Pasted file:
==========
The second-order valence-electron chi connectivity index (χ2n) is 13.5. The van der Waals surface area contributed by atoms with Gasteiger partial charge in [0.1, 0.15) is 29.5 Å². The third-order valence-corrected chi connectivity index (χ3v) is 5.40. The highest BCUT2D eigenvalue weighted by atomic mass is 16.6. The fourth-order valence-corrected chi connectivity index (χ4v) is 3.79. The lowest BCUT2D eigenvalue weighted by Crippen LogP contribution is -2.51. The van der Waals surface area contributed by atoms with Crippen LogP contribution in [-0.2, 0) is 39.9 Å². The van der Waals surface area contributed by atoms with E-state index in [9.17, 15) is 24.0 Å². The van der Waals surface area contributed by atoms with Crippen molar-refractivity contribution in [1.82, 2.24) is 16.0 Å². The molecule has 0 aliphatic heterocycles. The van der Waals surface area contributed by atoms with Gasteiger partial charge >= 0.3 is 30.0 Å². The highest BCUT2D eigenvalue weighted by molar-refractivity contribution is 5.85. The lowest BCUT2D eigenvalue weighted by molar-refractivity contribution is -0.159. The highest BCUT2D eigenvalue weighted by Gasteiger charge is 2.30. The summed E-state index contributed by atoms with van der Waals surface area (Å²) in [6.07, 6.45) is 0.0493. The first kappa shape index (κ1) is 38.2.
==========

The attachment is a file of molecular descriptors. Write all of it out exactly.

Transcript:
The second-order valence-electron chi connectivity index (χ2n) is 13.5. The van der Waals surface area contributed by atoms with Gasteiger partial charge in [0.1, 0.15) is 29.5 Å². The third-order valence-corrected chi connectivity index (χ3v) is 5.40. The highest BCUT2D eigenvalue weighted by atomic mass is 16.6. The fourth-order valence-corrected chi connectivity index (χ4v) is 3.79. The lowest BCUT2D eigenvalue weighted by Crippen LogP contribution is -2.51. The van der Waals surface area contributed by atoms with Crippen LogP contribution in [-0.2, 0) is 39.9 Å². The van der Waals surface area contributed by atoms with E-state index in [9.17, 15) is 24.0 Å². The van der Waals surface area contributed by atoms with Crippen molar-refractivity contribution in [1.82, 2.24) is 16.0 Å². The molecule has 0 aliphatic heterocycles. The van der Waals surface area contributed by atoms with Gasteiger partial charge >= 0.3 is 30.0 Å². The highest BCUT2D eigenvalue weighted by molar-refractivity contribution is 5.85. The lowest BCUT2D eigenvalue weighted by molar-refractivity contribution is -0.159. The highest BCUT2D eigenvalue weighted by Gasteiger charge is 2.30. The summed E-state index contributed by atoms with van der Waals surface area (Å²) in [6.07, 6.45) is 0.0493. The first kappa shape index (κ1) is 38.2.